My third point would be finding comfort and discomfort. You know, each time that you put yourself out there, each time that you try something new, you’re taking a risk and that’s nothing profound. We all know that.
If you try, you risk failure. If you don’t, you guarantee it.Anonymous
There is no growth in your comfort zone so you just have to take your pick. Here’s the thing, if you’re not okay with the possibility of embarrassing yourself, if you’re not okay with the possibility of failing, and if you’re not okay with the possibility of someone not liking you, you will never take a chance and this mentality paralyses you. You never get better at anything.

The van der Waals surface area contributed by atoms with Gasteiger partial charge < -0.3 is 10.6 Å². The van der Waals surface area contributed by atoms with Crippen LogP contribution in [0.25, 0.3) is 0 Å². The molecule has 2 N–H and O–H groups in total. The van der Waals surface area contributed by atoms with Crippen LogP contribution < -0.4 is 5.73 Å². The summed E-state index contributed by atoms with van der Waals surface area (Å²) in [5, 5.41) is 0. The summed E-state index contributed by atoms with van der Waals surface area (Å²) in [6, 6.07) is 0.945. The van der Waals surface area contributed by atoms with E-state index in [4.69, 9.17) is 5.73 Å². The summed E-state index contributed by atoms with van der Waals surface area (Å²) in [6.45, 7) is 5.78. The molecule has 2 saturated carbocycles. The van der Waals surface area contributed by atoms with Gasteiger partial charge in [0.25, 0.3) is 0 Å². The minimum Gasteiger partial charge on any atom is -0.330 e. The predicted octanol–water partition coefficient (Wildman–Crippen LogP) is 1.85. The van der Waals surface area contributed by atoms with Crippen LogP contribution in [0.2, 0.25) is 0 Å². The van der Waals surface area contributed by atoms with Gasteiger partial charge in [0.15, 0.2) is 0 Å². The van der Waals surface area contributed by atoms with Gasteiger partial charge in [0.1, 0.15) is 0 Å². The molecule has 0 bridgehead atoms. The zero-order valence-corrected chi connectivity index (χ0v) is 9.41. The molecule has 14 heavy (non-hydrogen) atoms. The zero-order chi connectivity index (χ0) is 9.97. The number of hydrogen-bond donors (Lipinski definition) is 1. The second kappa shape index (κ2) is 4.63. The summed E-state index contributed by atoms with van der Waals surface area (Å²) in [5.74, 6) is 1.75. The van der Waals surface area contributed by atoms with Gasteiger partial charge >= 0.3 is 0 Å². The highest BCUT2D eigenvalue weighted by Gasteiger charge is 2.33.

There have been instances where I see people mock newbies at the gym for reasons such as their physique or their broad daylight confusion as to how to navigate their way about the equipment. This is appalling behaviour on the part of the mockers and would most likely take a toll on their victims but unfortunately certain things aren’t within our control. This includes people’s ratchet behaviour and the only thing we can do about it is to ignore them. No one comes to the gym in perfect shape. The gym is a paradigm for self development so making people feel uncomfortable for taking the first and most difficult step of showing up says more about you as a person than your resume ever would. (Just had to get that off my chest)